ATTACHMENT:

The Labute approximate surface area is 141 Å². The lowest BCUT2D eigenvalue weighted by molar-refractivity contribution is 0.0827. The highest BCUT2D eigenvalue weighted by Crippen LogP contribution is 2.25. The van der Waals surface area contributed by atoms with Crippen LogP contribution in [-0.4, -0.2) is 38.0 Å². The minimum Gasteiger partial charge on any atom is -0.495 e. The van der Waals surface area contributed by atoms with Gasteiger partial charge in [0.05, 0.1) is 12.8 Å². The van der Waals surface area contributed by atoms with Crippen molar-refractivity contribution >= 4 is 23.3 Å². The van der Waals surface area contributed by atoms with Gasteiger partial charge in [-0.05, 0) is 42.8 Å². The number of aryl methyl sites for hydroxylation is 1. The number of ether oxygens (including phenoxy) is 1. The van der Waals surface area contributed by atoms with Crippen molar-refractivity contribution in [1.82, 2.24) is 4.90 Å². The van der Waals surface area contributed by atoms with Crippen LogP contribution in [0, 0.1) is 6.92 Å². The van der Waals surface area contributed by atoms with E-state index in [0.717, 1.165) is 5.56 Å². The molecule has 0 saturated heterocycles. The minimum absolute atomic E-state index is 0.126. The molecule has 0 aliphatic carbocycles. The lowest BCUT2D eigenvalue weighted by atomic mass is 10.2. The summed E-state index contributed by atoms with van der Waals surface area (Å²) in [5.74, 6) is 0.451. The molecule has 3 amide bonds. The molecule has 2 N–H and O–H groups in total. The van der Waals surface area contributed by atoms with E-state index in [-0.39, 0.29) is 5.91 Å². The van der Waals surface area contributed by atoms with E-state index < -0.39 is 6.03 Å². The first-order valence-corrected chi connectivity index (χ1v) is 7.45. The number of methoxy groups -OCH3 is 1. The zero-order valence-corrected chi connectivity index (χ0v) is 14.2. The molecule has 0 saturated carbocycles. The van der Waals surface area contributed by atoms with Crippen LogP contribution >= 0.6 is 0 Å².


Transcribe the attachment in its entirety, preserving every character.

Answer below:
The Labute approximate surface area is 141 Å². The lowest BCUT2D eigenvalue weighted by molar-refractivity contribution is 0.0827. The highest BCUT2D eigenvalue weighted by Crippen LogP contribution is 2.25. The van der Waals surface area contributed by atoms with Crippen LogP contribution in [-0.4, -0.2) is 38.0 Å². The minimum Gasteiger partial charge on any atom is -0.495 e. The van der Waals surface area contributed by atoms with Gasteiger partial charge in [0.05, 0.1) is 12.8 Å². The van der Waals surface area contributed by atoms with Crippen molar-refractivity contribution >= 4 is 23.3 Å². The van der Waals surface area contributed by atoms with Gasteiger partial charge in [-0.05, 0) is 42.8 Å². The number of aryl methyl sites for hydroxylation is 1. The number of ether oxygens (including phenoxy) is 1. The van der Waals surface area contributed by atoms with Crippen molar-refractivity contribution in [1.82, 2.24) is 4.90 Å². The van der Waals surface area contributed by atoms with Crippen LogP contribution in [0, 0.1) is 6.92 Å². The van der Waals surface area contributed by atoms with E-state index in [0.717, 1.165) is 5.56 Å². The molecule has 0 saturated heterocycles. The minimum absolute atomic E-state index is 0.126. The molecule has 0 aliphatic carbocycles. The lowest BCUT2D eigenvalue weighted by atomic mass is 10.2. The summed E-state index contributed by atoms with van der Waals surface area (Å²) in [5.74, 6) is 0.451. The molecule has 3 amide bonds. The molecule has 2 N–H and O–H groups in total. The van der Waals surface area contributed by atoms with E-state index in [-0.39, 0.29) is 5.91 Å². The van der Waals surface area contributed by atoms with E-state index < -0.39 is 6.03 Å². The first-order valence-corrected chi connectivity index (χ1v) is 7.45. The number of methoxy groups -OCH3 is 1. The zero-order valence-corrected chi connectivity index (χ0v) is 14.2. The molecule has 0 saturated carbocycles. The van der Waals surface area contributed by atoms with Crippen LogP contribution >= 0.6 is 0 Å².